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People Are Sharing Their Personal Experiences Trying To Conceive, And Their Stories Are Shedding Light On A Topic We Should Be Discussing Much More In The Open

Trigger warning: This post discusses pregnancy loss and miscarriage and may be triggering for some readers.

I'm 31 years old, and I recently had my first baby. As you might expect, trying to conceive is a hot topic among my friends and acquaintances. Some women I know have gotten pregnant right away, but many couples have struggled with fertility. And the more I've spoken to people about the topic of TTC (trying to conceive), the more I've realized a few things: No one's journey to parenthood looks exactly the same, far more people struggle to get pregnant than you might imagine, and many people feel extremely alone in the process.

So I asked the BuzzFeed Community to tell me about their experiences trying to conceive. Whether you're thinking of starting a family or struggling to have a baby, I hope these stories will help you realize that you aren't alone and there are so many people going through this journey with you. I'm hoping that we can all begin to feel a greater sense of community and support as we discuss issues around fertility in the open.

And to those who are currently trying to conceive and would rather avoid this topic completely, I understand that feeling, too. This discussion is here if you find it helpful. 💙

1."My husband and I tried to conceive over a four-year period. After a year of no success, we decided to seek help through a private clinic. Over the course of two years, I underwent numerous ovulation-induction cycles followed by an IUI procedure. The IUI was successful, but we sadly lost the baby after eight weeks. We were then referred to a public clinic where we started our IVF journey."

A woman injecting herself with syringe during IVF fertility treatment

2."I'm a single woman trying to conceive. I’ve been resolute about being a parent with or without a partner for a long time. I have been trying since 2019. I got pregnant on my first try but unfortunately went through a loss at 11 weeks. It was physically and emotionally traumatic and took me years to heal from. Two years later in 2021, I had a second loss at six weeks. Aside from that, I’ve also been through several failed cycles. I’ve spent so much money on donor materials alone that I could have paid for IVF and saved myself countless frustrations and heartache. While going through all of this, I relocated closer to family and took the time I needed to be in a better place for myself..."

"After some deliberation, I decided not to do IUI because the statistical probability of success isn’t much higher than trying at home, as I had been doing. I decided to go straight to IVF. I am taking a year off to save money and then I will move forward with IVF when I'll be 35 years old. I always thought I'd have a child by 35, but I've realized that life doesn’t always go according to plan, especially things like pregnancy and fertility, and that’s OK. In the meantime, I just launched my dream business after 10 years of balancing it with a day job. I really intend to use this extended break from TTC to rediscover all the things I enjoy and treasure for myself."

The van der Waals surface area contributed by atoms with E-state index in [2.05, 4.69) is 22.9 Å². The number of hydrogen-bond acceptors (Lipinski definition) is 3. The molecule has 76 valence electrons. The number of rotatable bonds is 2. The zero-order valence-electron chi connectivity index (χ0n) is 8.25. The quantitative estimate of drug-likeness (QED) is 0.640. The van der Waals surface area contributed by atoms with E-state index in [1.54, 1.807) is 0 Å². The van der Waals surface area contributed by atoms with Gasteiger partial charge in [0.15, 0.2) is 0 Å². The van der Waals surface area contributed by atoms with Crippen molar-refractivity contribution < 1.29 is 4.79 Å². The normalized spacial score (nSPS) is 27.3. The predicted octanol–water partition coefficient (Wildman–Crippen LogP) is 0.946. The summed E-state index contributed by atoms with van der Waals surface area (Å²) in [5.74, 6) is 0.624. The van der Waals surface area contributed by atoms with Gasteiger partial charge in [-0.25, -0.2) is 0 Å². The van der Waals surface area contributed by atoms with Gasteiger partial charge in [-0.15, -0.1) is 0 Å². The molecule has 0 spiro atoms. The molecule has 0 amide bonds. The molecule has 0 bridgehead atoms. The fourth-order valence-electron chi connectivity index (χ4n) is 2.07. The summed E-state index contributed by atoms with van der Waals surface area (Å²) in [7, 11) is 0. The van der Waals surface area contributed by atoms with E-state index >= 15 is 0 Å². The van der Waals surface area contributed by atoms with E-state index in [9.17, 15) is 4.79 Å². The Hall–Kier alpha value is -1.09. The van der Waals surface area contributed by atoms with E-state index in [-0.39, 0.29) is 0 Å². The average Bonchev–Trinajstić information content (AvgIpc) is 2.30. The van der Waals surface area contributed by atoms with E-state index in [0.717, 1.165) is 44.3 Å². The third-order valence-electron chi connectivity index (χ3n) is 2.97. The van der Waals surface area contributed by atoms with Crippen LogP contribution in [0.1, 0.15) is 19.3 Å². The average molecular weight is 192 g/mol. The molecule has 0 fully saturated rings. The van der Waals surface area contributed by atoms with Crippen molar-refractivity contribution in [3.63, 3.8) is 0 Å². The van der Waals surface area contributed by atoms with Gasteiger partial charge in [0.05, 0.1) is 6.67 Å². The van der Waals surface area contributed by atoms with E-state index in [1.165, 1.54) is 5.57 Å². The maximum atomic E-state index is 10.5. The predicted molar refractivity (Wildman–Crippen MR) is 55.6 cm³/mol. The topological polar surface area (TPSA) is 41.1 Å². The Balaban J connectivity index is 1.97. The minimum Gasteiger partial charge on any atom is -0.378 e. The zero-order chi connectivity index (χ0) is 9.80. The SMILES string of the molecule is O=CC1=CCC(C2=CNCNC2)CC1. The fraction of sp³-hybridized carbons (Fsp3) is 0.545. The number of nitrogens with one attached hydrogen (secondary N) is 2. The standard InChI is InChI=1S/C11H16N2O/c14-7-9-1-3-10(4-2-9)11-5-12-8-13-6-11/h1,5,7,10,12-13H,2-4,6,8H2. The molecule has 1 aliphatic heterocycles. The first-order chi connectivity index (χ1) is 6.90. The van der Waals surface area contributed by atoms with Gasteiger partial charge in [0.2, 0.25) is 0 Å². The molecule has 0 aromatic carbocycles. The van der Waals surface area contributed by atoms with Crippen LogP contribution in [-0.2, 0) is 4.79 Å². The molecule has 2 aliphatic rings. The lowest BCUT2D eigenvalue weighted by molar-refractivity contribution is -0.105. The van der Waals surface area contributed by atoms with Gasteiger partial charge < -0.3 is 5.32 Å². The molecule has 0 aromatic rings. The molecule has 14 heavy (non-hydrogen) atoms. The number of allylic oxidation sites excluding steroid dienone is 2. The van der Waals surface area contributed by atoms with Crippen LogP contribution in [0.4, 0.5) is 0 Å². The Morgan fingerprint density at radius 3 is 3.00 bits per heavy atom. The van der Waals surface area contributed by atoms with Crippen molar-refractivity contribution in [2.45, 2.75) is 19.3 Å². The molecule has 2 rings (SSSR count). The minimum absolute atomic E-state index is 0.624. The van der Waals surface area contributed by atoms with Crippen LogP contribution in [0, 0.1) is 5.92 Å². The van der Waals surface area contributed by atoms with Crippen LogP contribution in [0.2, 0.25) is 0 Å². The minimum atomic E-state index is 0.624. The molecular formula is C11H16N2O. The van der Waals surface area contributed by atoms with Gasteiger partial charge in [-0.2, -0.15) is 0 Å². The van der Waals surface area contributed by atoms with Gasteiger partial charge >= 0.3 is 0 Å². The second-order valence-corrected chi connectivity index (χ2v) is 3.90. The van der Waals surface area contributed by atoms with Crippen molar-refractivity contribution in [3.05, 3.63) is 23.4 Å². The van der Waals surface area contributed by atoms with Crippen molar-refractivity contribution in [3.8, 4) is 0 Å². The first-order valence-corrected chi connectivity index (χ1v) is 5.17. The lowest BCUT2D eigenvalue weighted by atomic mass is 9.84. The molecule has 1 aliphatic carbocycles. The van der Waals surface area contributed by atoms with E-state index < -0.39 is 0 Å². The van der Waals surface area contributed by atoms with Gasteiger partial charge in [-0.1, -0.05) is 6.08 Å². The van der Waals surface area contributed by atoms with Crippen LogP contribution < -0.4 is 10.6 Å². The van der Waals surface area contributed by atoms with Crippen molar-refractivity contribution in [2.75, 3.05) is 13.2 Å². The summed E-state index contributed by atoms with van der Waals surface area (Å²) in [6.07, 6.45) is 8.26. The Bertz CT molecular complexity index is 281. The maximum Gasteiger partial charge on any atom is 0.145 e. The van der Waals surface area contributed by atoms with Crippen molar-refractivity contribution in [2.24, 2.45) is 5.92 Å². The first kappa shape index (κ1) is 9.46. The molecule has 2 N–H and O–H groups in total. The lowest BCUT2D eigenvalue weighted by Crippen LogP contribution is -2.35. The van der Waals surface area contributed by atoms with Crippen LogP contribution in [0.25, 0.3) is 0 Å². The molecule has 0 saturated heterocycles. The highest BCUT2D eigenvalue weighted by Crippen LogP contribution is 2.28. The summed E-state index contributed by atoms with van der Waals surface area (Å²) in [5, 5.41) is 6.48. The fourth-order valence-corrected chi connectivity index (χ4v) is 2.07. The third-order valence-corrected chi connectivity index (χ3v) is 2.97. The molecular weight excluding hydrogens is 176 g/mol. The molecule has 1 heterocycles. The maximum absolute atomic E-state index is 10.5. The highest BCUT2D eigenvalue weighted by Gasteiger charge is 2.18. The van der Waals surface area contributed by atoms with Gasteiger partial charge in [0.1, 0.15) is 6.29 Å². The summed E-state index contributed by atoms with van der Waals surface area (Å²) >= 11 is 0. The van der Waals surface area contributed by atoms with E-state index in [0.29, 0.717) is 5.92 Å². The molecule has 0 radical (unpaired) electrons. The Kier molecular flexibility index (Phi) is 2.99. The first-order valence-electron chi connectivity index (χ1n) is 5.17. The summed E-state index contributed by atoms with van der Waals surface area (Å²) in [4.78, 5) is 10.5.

CœursEtÉtoiles

3."We officially started trying in spring 2018 when I had my implant taken out. I started using an app to track my cycle and concentrate on the right times to try. We got pregnant in early spring 2019. Looking back it wasn't a terrible pregnancy (although I had PGP from 24ish weeks and was on crutches until after I delivered). We tried for number two in summer 2021. By January 2022 we were pregnant and had an early scan at eight weeks showing a healthy baby. We booked a vacation, but I miscarried at 12 weeks while away..."

A couple looking at ultrasound photos

4."My husband and I have been trying to conceive for nearly two years with no success. After trying for 13 months unassisted, we did three IUIs over the next six months (my clinic makes me take a month off between cycles because the medications are so hard on your body). Nothing. I'm now on a waiting list for publicly funded IVF (which I feel so lucky to have!), but because I'm in my late 30s, we're scraping together the cash to try a cycle on our own since we know it's not a guarantee..."

"While the uncertainty, monthly disappointment, and impact on my body have been awful, a surprising part of infertility has been the negative impact it's had on our relationships with family and friends.  People say insensitive things all the time — 'everything happens for a reason'; 'I just KNOW you'll get pregnant soon!'; or 'are you sure you even want kids?' Friends who conceived easily have complained about their pregnancies to me and have become upset with me that I wasn't asking all about their birth experiences. I would kill to have to pee all the time and not be able to sleep because I was about to give birth. I've had to comfort people who are stressed out that they might be infertile after hearing about my experience when they've only been trying for only a few months...and then they inevitably get pregnant. I almost wish that a doctor would diagnose us as '100% never able to conceive,' because at least then I could mourn the fact and move on. I know my husband and I would ultimately still be able to have a rich, fulfilling life. But as long as there's a chance, I feel like I'm stuck in an endless loop of hope and disappointment that I wouldn't wish on my worst enemy."

—Anonymous

5."My husband and I have a toddler and are hoping to have a second baby. We got pregnant quickly with our first, but this time around has been more challenging. It took me a few months to get pregnant, and I ended up having a miscarriage. I never thought this would happen to me, even though logically I know it’s very common. We are trying again but have so far been unsuccessful. I try to embrace that I am extremely lucky to have one healthy child already, but that doesn’t stop me from feeling frustration and pain from the miscarriage. I feel ashamed to say that I used to wonder why people got so upset about miscarrying because it’s something that we know happens. It’s hard to want something and feel you are doing all the right things at the right time but still, it doesn’t work."

A woman curled up, in pain, in bed

—Anonymous

Skaman306 / Getty Images